1968 was the year I discovered Road & Track, the venerable monthly US car magazine, along with 2 bi-weekly British magazines. In those days, Autocar and Motor were big format sized magazines, with limited color covers and newsprint black and white pages. Alongside the new born interest in cars was a fascination with the revisited and more nuanced [sans propaganda] view of the Second World War as colorfully and expertly portrayed in the weekly colored magazine printed by Purnell, simply entitled 'The History of the Second World War'. This appetite for periodicals was catered to by the magazine racks of Tropical Hut at the original site along Quezon Avenue when it still had a service road lined with plump buri palms. Naturally, the other kind of appetite for an after school mid-afternoon snack of Tropical Hut's famous Hamburger was also satisfied.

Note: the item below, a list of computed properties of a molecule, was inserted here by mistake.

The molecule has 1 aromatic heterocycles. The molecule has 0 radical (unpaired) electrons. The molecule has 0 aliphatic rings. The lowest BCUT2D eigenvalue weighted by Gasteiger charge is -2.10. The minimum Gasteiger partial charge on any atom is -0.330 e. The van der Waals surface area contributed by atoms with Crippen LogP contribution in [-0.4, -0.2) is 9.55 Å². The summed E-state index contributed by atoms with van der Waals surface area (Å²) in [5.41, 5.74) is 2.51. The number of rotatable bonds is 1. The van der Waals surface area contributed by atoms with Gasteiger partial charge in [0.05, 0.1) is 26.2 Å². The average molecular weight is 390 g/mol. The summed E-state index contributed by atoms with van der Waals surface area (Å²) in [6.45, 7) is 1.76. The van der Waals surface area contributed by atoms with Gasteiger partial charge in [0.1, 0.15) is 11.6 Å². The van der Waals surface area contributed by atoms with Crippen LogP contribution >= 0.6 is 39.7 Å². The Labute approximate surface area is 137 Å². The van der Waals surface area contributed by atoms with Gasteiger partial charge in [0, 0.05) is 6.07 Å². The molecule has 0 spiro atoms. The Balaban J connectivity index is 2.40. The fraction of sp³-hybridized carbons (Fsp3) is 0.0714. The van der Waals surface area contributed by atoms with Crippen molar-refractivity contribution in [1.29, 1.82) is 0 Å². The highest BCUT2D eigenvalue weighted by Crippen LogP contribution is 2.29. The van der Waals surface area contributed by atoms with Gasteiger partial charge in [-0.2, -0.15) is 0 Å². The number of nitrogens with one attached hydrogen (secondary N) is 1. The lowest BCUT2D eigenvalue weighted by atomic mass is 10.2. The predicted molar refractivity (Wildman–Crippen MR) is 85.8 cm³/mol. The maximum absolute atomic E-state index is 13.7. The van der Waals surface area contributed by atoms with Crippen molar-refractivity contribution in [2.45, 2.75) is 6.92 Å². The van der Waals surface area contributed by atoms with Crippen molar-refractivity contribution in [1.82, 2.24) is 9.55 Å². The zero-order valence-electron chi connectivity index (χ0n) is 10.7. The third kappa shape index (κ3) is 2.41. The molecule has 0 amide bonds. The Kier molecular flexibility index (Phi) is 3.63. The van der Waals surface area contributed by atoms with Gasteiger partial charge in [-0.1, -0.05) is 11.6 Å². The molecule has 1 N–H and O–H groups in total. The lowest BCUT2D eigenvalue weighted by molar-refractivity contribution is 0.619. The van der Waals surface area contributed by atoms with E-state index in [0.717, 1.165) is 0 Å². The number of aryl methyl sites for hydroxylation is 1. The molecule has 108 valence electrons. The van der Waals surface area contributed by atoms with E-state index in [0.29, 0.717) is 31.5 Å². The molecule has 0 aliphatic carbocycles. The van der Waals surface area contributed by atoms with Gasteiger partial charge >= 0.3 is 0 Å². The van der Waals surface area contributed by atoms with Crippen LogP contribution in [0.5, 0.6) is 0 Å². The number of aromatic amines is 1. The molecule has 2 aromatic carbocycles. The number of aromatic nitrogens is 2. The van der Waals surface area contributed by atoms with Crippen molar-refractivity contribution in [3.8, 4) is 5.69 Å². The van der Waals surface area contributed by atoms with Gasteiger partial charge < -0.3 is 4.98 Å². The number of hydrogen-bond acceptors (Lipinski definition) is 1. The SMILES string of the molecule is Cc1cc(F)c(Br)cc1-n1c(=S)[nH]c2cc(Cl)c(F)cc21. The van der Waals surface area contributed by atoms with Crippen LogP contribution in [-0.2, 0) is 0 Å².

Bush jackets and Barong Tagalogs, with twin vents a la Pierre Cardin, were in as Marcos won a 2ndterm in 1969. But it wasn't going to be a peaceful flower power revolution as turmoil and a general breakdown of law and order ensued when the alliance of Maoists, activist Filipino students and Labor Unions began aping the 1968 revolt in France that forced President Charles de Gaulle to resign. With the state in danger of disintegration and fears of descending to the same fate as Vietnam, Martial Law was declared on September 21, 1972. The country was put under curfew from 0100AM to 0400AM. The press was muzzled and the legislature padlocked. Any known opposition was 'invited' and herded into Stockade. The Executive branch took over lawmaking and many of the laws under debate in Congress and Senate in previous years were approved and executed.